Updating more than one column

Let us start with a simple table: UPDATE staff SET salary = 1200 WHERE name = ' Bob'; UPDATE staff SET salary = 1200 WHERE name = ' Jane'; UPDATE staff SET salary = 1200 WHERE name = ' Frank'; UPDATE staff SET salary = 1200 WHERE name = ' Susan'; UPDATE staff SET salary = 1200 WHERE name = ' John'; UPDATE staff SET salary = 1200 WHERE name = ' Bob'; UPDATE staff SET salary = 1250 WHERE name = ' Jane'; UPDATE staff SET salary = 1200 WHERE name = ' Frank'; UPDATE staff SET salary = 1250 WHERE name = ' Susan'; UPDATE staff SET salary = 1200 WHERE name = ' John'; We are no longer setting all the salary fields to the same value, so we can’t collapse it into a single statement.But we can group the updates according to the value being set, and then do one UPDATE statement per distinct value. OFFICE_ID SQL Error: ORA-01779: cannot modify a column which maps to a non key-preserved table 01779. ='DHB' ) ; merge into FA_SUBLEDGER_MST s1 using ( select SL_CODE, OFFICE_ID, OFFICE_TYPE from EMPLOYEE_MST where OFFICE_TYPE ! So we could think in terms of creating a re-usable module which would implement that logic.This is the intention of UPDATE staff SET salary = 1200 WHERE name = ' Bob'; UPDATE staff SET salary = 1200 WHERE name = ' Jane'; UPDATE staff SET salary = 1200 WHERE name = ' Frank'; UPDATE staff SET salary = 1200 WHERE name = ' Susan'; UPDATE staff SET salary = 1200 WHERE name = ' John'; “key_columns” specifies the columns which will be used to identify rows which need to be updated (using WHERE). The first element provides the value of the column (specified by “key_columns”) to identify the row to be updated.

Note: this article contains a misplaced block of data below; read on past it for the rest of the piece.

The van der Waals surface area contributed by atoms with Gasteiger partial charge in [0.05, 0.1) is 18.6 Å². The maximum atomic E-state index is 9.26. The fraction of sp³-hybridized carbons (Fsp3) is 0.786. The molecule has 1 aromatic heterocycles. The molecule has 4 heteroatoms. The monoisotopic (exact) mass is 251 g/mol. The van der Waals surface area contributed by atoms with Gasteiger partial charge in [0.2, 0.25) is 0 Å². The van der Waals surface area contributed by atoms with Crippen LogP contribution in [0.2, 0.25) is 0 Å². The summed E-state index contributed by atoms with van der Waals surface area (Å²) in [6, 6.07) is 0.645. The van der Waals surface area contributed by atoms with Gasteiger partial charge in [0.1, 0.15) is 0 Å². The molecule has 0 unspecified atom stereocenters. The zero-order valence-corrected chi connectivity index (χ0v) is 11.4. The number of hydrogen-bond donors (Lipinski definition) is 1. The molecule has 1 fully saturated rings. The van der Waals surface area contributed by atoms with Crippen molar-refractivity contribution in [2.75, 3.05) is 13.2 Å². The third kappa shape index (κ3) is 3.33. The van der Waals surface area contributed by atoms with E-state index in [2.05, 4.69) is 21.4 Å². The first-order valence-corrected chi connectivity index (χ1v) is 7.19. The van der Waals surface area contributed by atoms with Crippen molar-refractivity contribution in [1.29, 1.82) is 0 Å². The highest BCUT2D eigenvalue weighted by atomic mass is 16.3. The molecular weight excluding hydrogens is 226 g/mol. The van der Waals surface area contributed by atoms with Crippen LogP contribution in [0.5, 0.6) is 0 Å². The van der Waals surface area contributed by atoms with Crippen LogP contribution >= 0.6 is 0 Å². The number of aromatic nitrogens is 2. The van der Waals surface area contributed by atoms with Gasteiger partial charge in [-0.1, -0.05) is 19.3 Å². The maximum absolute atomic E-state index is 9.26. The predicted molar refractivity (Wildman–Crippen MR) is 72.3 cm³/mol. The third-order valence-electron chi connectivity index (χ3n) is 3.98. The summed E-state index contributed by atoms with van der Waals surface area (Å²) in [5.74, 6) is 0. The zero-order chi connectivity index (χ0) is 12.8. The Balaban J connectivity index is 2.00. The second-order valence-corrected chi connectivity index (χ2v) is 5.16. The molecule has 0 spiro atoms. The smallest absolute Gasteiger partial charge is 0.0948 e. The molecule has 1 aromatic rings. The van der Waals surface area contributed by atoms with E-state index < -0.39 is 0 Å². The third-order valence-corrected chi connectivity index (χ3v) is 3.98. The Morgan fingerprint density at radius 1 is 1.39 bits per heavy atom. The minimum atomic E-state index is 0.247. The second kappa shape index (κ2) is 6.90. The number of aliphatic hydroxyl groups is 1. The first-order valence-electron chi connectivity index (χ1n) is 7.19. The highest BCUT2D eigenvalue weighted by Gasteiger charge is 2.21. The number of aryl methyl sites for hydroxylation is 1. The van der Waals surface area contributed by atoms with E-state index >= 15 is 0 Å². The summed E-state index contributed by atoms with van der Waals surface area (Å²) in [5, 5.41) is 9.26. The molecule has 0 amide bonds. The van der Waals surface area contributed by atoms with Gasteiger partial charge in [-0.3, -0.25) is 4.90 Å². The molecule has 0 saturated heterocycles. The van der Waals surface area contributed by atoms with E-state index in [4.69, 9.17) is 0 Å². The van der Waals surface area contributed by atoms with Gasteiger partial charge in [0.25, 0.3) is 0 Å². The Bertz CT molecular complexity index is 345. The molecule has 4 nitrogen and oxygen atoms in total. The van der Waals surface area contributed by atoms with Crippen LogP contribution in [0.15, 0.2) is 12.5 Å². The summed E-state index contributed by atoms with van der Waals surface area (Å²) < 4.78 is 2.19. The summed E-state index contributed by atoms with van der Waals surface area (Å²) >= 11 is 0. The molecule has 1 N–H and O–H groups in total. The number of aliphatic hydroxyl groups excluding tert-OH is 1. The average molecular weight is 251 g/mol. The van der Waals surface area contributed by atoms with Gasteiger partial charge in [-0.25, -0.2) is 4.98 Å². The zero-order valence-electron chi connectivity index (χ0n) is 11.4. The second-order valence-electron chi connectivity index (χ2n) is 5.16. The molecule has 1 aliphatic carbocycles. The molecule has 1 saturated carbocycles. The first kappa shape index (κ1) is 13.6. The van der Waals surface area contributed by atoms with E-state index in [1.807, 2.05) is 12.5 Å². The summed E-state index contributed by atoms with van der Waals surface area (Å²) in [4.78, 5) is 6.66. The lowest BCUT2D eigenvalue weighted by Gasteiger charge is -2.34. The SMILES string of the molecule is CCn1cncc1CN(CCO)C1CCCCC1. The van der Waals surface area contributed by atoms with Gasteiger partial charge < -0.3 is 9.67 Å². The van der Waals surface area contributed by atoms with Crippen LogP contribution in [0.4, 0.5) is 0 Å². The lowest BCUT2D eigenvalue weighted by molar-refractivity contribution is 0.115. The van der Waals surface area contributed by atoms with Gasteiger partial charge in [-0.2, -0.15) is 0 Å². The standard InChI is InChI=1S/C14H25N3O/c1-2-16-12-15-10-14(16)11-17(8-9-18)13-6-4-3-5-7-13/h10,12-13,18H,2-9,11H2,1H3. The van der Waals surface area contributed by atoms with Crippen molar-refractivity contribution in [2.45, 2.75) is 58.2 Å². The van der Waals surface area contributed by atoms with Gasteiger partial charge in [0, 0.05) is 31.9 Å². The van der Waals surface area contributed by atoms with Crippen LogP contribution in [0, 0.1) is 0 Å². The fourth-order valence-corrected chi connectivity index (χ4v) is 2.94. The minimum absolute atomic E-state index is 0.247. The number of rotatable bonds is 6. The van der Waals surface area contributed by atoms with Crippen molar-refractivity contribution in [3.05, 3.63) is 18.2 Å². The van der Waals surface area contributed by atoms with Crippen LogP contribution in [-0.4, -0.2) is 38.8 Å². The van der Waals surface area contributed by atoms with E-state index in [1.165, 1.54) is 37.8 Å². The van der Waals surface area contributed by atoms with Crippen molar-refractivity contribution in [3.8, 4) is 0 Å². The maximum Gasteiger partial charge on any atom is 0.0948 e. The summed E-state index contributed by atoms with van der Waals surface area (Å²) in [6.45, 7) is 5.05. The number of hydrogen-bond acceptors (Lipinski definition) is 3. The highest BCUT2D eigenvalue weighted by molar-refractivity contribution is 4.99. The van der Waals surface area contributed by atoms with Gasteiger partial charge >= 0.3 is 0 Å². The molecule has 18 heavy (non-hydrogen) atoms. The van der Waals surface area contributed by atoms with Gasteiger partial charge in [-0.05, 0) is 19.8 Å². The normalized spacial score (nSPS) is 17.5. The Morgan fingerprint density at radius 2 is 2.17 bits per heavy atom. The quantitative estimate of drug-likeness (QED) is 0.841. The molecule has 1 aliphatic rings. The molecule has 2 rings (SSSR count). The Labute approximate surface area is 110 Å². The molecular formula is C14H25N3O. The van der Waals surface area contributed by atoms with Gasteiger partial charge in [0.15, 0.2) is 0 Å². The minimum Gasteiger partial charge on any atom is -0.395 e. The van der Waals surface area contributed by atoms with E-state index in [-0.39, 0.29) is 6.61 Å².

There are 3 syntaxes for the UPDATE statement depending on whether you are performing a traditional update or updating one table with data from another table.So, given a list of updates to apply we could effect them using the following steps: So in the example above we can reduce five statements to four. But now the number of statements is no longer directly dependent on the number of rows requiring updates.Even if we wanted to update a thousand rows with different values, we could still do it with four statements.OK, that’s great, we have some theoretical approaches for reducing the number of queries, now what?The code required to implement the above logic is sufficiently fiddly that we would probably not want to have to repeat it.

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